"No country can be number one forever," said Wu Xinbo, associate dean, School of International Relations and Public Affairs, Fudan University in China.
Wu's views echoed the message of several global scholars gathered at SIS last week to examine the role of the United States in the world at a day-long symposium co-sponsored by the University of Toronto's Munk School of Global Affairs, the Canadian Embassy and SIS.
As scholars from Australia, Brazil, China, France, India, Mexico, Turkey and Russia, and representatives from organizations such as the Brookings Institution, the German Marshall Fund and the Observer Research Foundation, presented their wide-ranging views on America's global role, some common themes emerged.
Benjamin Schreer, of Australian National University, said the United States, "despite its decline and China's rise," will still have a role in shaping Asia. And whether in Asia or other continents, the scholars gathered agreed that the United States must learn to live in a world of shared power. C. Raja Mohand, head, strategic studies and distinguished fellow, Observer Research Foundation, said that the U.S. should define and focus its priorities, and shift from a "dominant strategy to an observant, off-shore strategy." The U.S. should "allow regional contradictions to unfold," said Schreer.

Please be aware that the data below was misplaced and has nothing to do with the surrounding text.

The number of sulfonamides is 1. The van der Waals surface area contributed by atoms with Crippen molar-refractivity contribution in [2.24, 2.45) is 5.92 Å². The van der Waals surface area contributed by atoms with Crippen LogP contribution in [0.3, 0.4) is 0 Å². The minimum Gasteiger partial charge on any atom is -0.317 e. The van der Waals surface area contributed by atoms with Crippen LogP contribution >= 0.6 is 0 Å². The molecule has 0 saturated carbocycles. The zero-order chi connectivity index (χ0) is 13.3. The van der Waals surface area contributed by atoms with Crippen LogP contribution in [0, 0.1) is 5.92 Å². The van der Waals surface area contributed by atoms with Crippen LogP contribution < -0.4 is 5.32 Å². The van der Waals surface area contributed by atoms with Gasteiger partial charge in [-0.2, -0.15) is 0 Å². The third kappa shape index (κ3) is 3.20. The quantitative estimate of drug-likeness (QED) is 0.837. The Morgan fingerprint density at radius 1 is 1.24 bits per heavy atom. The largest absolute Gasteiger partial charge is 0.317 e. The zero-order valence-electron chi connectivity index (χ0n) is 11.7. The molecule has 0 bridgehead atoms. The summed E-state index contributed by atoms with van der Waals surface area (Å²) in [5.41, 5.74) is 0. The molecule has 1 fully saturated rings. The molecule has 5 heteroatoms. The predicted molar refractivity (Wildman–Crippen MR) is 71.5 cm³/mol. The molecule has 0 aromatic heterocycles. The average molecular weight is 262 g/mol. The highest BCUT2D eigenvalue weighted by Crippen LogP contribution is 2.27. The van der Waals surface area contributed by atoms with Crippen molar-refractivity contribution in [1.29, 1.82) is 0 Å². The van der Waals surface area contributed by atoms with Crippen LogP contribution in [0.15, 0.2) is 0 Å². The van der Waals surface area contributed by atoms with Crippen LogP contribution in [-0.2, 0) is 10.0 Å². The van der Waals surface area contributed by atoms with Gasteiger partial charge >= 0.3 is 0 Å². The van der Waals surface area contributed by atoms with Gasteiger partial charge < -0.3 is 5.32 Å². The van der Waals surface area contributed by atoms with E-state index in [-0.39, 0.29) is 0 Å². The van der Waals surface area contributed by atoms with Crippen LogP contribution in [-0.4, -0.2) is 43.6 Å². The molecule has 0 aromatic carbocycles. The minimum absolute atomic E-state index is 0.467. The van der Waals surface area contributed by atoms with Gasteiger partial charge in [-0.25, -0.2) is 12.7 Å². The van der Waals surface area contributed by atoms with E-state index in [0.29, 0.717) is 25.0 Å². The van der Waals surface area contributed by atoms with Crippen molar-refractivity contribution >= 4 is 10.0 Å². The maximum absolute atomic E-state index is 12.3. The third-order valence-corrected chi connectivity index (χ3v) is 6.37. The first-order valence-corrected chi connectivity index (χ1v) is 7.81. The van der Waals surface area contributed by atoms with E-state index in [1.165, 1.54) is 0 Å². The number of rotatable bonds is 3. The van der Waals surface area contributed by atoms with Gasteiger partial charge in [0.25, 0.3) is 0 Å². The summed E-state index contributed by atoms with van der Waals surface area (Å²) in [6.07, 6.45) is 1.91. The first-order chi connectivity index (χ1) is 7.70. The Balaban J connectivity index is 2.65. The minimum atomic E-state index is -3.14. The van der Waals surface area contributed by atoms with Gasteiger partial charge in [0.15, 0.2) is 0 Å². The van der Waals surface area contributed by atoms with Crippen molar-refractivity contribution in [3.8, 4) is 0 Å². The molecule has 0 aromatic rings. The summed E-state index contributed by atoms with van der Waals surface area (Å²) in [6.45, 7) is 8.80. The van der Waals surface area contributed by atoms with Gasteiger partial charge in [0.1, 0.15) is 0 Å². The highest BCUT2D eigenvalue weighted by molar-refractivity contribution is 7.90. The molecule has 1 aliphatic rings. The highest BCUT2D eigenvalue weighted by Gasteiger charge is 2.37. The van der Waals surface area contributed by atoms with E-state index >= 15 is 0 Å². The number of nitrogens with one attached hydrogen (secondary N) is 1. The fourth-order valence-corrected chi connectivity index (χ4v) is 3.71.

The view from abroad was that since World War II, the U.S. has often overreacted to perceived threats and let fear shape its military and economic policies. It kept its focus firmly rooted in the past, for example, through policies aimed at saving "dead manufacturing," such as the tire industry, rather than encouraging the development of new industries, such as clean energy, said Wu.
Frightening as the prospect is for most Americans, one scholar even suggested that the U.S. might have to learn to live with the fact of Iranian nuclear weapons.
The view from abroad wasn't all bleak, and foreign observers are not thinking as much about who wins the U.S. presidential election as they are about long-term U.S. policies in a more balanced, power-sharing world. Observers felt the U.S. should shake off its group depression from recent financial woes, draw on its ethnic diversity and considerable resources and learn from countries such as Brazil and Australia that have thrived without strong military forces. As Schreer put it, the U.S. must learn the difference between "strategic or reputational interests."